Okay, I gotta agree sometimes Facebook does provide useful news when it comes to niche interests. Recently an acquaintance from the astronomical society posted a star-map and prompt his readers to observe that particular patch in the night sky with a binocular or record it with a DSLR looking for the creation of a "new star".
It was a transient astronomical event called "nova" occurring within the border of constellation Delphinus (The Dolphin). To a light polluted sky, I have to admit it is quite difficult to pin down this constellation (hence its obscurity) but luckily the Dolphin was surrounded by three bright stars (an asterism astronomers called "the Summer Triangle" bounded by Deneb, Altair and Vega) and if we get the triangle in our viewfinder we are then able to capture the Dolphin and its associated new object.
My attempt in capturing Nova Delphini 2013
Initially designated PNV J20233073+2046041, Koichi Itagaki discovered this new event on the 14th of August, 2013 in Japan. When he first saw it with instruments, it was a dot in the sky not even visible to human eye glowing at magnitude 6.8. Barely days after discovery, the object now called "Nova Delphini 2013" is shining brighter at magnitude 4.5 on 16th of August. Now, magnitude 4.5 is bright enough for our eyes to perceive without optical aids but we need to get to dark observation sites; for the convenience of suburban dwellers, a small telescope or binocular would be enough to reveal this nova - provided we can find it around the Summer Triangle.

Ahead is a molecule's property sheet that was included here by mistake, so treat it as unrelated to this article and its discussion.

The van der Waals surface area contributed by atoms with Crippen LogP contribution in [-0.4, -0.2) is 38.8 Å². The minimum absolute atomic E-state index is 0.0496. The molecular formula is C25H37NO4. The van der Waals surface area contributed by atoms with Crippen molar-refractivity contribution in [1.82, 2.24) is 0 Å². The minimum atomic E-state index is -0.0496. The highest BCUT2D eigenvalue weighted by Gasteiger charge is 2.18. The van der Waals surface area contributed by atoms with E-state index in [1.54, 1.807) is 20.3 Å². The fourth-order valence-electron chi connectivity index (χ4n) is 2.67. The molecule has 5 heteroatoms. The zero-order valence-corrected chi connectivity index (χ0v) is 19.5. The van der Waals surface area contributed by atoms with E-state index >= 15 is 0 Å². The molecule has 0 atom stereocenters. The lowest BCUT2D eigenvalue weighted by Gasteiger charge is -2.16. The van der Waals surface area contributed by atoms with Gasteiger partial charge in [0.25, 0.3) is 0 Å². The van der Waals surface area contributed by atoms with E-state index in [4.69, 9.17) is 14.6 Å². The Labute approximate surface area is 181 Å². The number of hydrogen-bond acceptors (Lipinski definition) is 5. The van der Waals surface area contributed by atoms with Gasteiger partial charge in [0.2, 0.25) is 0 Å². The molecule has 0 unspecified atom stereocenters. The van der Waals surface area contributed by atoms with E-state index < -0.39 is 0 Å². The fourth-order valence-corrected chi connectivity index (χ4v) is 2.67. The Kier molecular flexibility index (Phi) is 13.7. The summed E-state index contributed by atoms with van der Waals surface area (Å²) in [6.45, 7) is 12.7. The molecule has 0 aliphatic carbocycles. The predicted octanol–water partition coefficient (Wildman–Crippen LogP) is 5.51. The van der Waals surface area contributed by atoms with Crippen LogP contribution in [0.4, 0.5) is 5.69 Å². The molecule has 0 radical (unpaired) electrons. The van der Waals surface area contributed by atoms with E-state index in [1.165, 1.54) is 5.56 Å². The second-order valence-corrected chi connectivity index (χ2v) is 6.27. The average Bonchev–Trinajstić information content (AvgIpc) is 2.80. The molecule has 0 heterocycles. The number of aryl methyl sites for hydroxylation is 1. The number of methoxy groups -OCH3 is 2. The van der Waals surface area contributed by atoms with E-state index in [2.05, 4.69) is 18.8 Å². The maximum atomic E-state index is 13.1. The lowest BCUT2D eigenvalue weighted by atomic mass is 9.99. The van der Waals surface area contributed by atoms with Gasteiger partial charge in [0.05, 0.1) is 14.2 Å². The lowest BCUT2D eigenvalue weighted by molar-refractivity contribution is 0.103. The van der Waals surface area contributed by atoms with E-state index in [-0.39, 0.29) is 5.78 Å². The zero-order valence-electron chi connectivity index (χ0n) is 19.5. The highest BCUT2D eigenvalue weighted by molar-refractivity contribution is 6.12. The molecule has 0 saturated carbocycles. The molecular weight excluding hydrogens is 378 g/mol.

My attempt on wide-angle higher magnification (f = 68mm). High ISO to compensate star tracking.
At the time of my observation, photographic evaluation shows it was glowing bright yellow, spectroscopic data confirmed hydrogen gas present around the "new star" thus confirming a thermonuclear starburst from a nova.
Novae are interesting evolutionary features in a binary star systems. It is one of the eventual outcome of two "average sized" stars gravitationally "locked" together much like two ice-skaters swiveling around each other tethered by a rope. Simply put, the sudden brightening of a star called "nova" is a beautiful process involving gravity and explosive nuclear fusion reaction in binary systems. I found a comprehensive lecture on the evolution of binary systems here, it should cover the reason for the occurrence of novae and also type Ia supernovae.
In the coming few weeks, I am interested to take another shot of this object under same photographic settings and compare its relative brightness to its surrounding stars. Finding this object with a telescope will prove to be challenging due to its small field-of-view, but darn my star-trackker was out of service (thanks to unmatching screws) just when I need it. Pfft.